President Donald Trump has dissolved a commission he established that was predicated on the fabrication that American elections are rife with corruption.As the institutional embodiment of one of the president’s more outlandish lies — that voter fraud accounted for Hillary Clinton having received 2.9 million more votes in the 2016 presidential election — the panel, known as the Presidential Advisory Commission on Election Integrity, convened just twice.It was sued repeatedly, met with contempt from state election officials of both parties, had no impact on the conduct of elections and will be little missed.It would be comforting to say that’s the end of the story, and that the absence of evidence of significant voter fraud discredits the entire issue.In fact, even though his voter-fraud panel was exposed as a fraud itself, Trump and some others in his party show no signs of dropping their unfounded contentions, for one big reason.They provide a pretext to rationalize voter suppression.Restrictive voter-ID laws and other such stratagems are the GOP’s main means of fighting the electoral consequences of long-term demographic trends empowering minorities and other constituencies that tend to favor Democrats.By mid-century, whites are projected to make up less than half the U.S. population, a chilling prospect for Republicans. Most prominent Republicans have tiptoed around Trump’s vitriolic crusade to delegitimize the nation’s electoral system.Even Vice President Mike Pence, who chaired the voter-fraud commission, seemed content to keep it at arm’s length and firmly in the hands of the vice chairman, Kansas Secretary of State Kris Kobach.Kobach is a Republican notorious for his rabid voting fraud conspiracy theories and immigrant-bashing.Nonetheless, phony fears of voting fraud have had a very real effect on Republican state officials, candidates and especially lawmakers across the country.Emboldened by the president’s hyperbole, they have continued to press for more exclusionary voting laws and to lend credence to nonsense about corrupt elections.That’s just one example, but a particularly toxic one, of how Trump debases his own party. Trump himself made no bones about the pretext he hopes his baseless assertions will provide.“Push hard for Voter Identification!” he tweeted Thursday after he dissolved the commission, while also repeating the falsehood that U.S. voting is “rigged.”In service of perpetuating that fallacy, the president announced he had instructed the Department of Homeland Security “to review its initial findings and determine next courses of action.”Thus did Trump make clear his intention to politicize an executive agency with 240,000 employees.The test for Homeland Security Secretary Kirstjen Nielsen, sworn into office a month ago as the sixth person to hold that job, is whether she’ll permit it to happen.If Homeland Security officials are deployed to comb through voter registries, they may find minor, statistically insignificant cases of illegal voting.In the process, they also will do grave damage to their department, giving Americans ample reason to believe they have been coerced into running an overtly partisan errand. Categories: Editorial, OpinionThe following editorial appeared in The Washington Post: More from The Daily Gazette:EDITORIAL: Find a way to get family members into nursing homesEDITORIAL: Beware of voter intimidationEDITORIAL: Urgent: Today is the last day to complete the censusFoss: Should main downtown branch of the Schenectady County Public Library reopen?EDITORIAL: Thruway tax unfair to working motorists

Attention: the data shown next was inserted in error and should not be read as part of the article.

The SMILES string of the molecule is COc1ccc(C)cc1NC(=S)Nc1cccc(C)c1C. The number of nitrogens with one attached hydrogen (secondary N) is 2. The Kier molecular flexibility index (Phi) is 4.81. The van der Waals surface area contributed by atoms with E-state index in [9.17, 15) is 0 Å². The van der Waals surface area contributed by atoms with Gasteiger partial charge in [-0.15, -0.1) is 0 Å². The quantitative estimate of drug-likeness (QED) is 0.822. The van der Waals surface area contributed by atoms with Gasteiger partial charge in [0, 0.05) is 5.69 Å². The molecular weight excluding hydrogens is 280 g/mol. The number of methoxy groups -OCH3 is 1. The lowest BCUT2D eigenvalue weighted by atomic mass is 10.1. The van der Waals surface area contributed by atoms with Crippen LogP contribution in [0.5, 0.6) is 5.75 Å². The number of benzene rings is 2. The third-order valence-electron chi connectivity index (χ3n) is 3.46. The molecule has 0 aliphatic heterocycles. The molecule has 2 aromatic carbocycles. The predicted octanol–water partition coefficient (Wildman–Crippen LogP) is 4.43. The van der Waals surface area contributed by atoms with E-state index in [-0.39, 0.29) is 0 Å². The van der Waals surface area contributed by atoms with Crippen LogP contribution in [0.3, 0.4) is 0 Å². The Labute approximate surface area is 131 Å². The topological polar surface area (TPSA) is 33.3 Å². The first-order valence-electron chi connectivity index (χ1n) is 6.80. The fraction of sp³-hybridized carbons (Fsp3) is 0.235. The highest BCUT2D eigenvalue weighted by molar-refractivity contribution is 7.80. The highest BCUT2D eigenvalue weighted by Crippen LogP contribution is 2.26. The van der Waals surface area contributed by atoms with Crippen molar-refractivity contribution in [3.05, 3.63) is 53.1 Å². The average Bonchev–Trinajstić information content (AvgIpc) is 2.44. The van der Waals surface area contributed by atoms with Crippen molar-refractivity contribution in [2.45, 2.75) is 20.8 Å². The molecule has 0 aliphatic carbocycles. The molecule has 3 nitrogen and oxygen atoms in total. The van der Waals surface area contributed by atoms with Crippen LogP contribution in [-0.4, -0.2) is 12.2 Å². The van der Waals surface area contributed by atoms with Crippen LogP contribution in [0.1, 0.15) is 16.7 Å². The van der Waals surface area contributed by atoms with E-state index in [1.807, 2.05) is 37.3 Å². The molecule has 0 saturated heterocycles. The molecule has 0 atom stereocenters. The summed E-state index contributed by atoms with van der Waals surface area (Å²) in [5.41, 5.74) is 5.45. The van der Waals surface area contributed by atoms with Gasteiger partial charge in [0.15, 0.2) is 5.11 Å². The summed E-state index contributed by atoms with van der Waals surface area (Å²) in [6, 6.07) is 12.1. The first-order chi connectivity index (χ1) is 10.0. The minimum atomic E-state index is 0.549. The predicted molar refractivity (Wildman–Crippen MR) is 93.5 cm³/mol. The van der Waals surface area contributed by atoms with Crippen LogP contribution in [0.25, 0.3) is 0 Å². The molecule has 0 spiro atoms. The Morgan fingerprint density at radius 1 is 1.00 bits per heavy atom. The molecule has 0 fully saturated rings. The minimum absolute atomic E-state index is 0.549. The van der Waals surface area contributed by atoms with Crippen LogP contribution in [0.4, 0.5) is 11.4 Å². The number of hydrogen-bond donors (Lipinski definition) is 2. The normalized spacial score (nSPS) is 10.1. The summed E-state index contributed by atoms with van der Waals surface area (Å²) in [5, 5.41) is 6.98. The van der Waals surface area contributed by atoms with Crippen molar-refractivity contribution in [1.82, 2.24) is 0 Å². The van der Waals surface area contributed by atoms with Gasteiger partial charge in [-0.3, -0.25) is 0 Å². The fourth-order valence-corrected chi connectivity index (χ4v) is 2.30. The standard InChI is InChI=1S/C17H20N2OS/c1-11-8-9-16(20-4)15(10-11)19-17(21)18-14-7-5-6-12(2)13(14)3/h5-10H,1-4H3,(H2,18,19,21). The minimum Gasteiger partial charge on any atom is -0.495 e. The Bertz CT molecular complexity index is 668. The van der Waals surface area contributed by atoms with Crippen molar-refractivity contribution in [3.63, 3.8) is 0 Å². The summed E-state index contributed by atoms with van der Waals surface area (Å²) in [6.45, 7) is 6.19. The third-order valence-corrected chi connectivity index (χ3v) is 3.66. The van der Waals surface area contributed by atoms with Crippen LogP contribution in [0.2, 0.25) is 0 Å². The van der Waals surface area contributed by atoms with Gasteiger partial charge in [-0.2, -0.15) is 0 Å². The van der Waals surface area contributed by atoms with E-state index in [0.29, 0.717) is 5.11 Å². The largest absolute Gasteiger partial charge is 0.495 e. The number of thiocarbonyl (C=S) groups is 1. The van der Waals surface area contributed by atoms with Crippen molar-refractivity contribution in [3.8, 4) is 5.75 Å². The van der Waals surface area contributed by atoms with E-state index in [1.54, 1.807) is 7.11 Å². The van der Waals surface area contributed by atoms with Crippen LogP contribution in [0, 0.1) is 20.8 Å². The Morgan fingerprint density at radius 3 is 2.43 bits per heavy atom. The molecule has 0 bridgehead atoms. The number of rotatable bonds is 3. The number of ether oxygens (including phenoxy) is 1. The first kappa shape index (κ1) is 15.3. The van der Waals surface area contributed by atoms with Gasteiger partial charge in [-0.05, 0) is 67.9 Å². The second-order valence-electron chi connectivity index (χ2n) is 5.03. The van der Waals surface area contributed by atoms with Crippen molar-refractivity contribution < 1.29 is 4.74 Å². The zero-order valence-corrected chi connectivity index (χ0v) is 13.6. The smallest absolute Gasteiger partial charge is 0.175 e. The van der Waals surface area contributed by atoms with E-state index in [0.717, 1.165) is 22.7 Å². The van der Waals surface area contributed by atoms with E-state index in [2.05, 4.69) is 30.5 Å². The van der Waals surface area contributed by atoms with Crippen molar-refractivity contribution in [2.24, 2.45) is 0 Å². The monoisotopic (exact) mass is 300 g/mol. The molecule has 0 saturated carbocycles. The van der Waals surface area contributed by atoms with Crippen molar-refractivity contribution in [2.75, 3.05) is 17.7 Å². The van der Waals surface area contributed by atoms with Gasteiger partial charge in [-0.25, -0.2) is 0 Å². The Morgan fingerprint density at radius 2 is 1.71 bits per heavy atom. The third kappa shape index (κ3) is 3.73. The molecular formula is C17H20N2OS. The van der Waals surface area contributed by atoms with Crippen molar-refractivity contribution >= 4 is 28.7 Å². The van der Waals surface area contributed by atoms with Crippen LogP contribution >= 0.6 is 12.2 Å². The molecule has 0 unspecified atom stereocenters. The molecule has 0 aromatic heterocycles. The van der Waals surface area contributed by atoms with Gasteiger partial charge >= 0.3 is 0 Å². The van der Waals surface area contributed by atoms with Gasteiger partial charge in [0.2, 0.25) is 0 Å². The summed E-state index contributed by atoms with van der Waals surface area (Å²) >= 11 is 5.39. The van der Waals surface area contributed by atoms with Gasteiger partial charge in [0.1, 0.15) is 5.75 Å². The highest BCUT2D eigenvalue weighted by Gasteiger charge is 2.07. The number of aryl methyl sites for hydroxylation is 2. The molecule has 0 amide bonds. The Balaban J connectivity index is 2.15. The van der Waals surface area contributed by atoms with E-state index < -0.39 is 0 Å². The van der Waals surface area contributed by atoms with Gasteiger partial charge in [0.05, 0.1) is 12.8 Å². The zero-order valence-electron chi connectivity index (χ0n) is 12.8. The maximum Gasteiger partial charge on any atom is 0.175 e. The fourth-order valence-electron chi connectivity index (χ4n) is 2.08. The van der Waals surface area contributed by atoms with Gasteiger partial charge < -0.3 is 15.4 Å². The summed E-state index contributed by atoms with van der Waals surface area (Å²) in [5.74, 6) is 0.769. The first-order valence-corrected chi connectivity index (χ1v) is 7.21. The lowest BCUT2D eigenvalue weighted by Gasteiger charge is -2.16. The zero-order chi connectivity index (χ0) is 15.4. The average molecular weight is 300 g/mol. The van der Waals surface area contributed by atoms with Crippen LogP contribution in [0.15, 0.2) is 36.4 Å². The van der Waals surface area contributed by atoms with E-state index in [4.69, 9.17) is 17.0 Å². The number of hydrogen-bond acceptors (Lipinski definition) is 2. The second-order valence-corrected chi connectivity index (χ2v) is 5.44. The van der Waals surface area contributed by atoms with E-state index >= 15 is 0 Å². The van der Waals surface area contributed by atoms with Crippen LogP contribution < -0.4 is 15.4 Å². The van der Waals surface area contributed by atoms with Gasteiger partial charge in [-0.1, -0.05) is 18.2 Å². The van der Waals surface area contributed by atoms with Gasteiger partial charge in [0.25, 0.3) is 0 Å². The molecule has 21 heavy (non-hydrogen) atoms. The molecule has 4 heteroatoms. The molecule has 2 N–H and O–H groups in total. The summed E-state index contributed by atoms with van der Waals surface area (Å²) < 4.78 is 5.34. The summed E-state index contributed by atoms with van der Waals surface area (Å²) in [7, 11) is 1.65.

TAUNTON, England (CMC) – West Indies’ misery at the ICC Women’s World Cup increased yesterday when they produced yet another docile performance against New Zealand Women to lose by eight wickets and crash to their fourth straight defeat.In what has become the norm during the campaign, the Caribbean side meekly surrendered for 150 all out off 43 overs after being sent in at Somerset County Ground and then watched helplessly as the Kiwis stormed to the target in the 19th over.Veteran opener Rachel Priest slammed the fastest-ever Women’s World Cup fifty en route to a stroke-filled 90 while Suzie Bates struck an unbeaten 40, to take their side to five points and fourth in the eight-team standings.West Indies, meanwhile, continued bottom without a point with virtually all hope extinguished of making the final four.Once again, their batting proved shambolic. Kyshona Knight, batting at number seven, top-scored with 42 while tail-ender Afy Fletcher finished on 23 not out and captain Stafanie Taylor and wicketkeeper Merissa Aguilleira both got 20.They were undermined by off-spinner Leigh Kasperek (3-17) and seamer Lea Tahuhu (3-39).West Indies’ promises of an improved showing came to nothing as they slumped to 10 for two in the fifth over with Tahuhu removing both openers cheaply.Left-hander Kycia Knight, who only arrived earlier this week as one of two injury replacements, had a miserable start to her campaign when she edged a low catch behind without scoring in the third over.And the in-form Hayley Matthews followed with one run added, top-edging a pull back to the bowler to depart for nine.Taylor and Chedean Nation (17) then revived the innings with a 43-run, third-wicket stand but the partnership required 71 deliveries and put the Kiwis under little pressure.The right-handed Taylor, without a significant score in the series, struck four fours in 32 balls at the crease while Nation hit three boundaries in a 43-ball knock.Kasperek returned to trap Taylor lbw, sweeping at the first delivery of a new spell and her dismissal triggered a slide where West Indies lost three wickets for no runs in the space of eight deliveries.Deandra Dottin’s horror run continued when she drove the very next delivery back to Kasperek to perish for a first-ball duck. In the next over, Nation’s vigil ended when she clipped leg-spinner Amelia Kerr to short mid-wicket where Amy Satterthwaite took a simple catch.Tottering on 53 for five in the 18th over, Kyshona Knight and Aguilleira combined in a 38-run stand to stablise the innings.The left-handed Kyshona, Kycia’s twin sister, looked composed in an innings lasting 60 deliveries and including seven fours while Aguilleira, in her 100th ODI, struck two fours and a six off 30 balls.The former skipper had just cleared the ropes at mid-wicket with Kasperek when she was unfortunately given out stumped off the next delivery even though replays showed her foot was grounded behind the line.Her dismissal signalled the end of the last bit of resistance. Shanel Daley missed a heave at off-spinner Satterthwaite and was bowled in the 33rd over for her second consecutive duck. Kyshona perished in the 40th over, bowled by pacer Holly Huddleston also missing a wild swing at 135 for eight.Fletcher struck four fours in her 37-ball innings but Anisa Mohammed (5) and Akeira Peters (0) failed to stay with her.In reply, Priest raced to her ninth half-century off a record 29 balls and all told belted 17 fours and two sixes, as she put on 120 for the first wicket with Bates who counted five fours off 43 deliveries.The right-handed Priest was in sight of her third career hundred when she picked out Daley at cover with a firm thump off off-spinner Mohammed in the 15th over.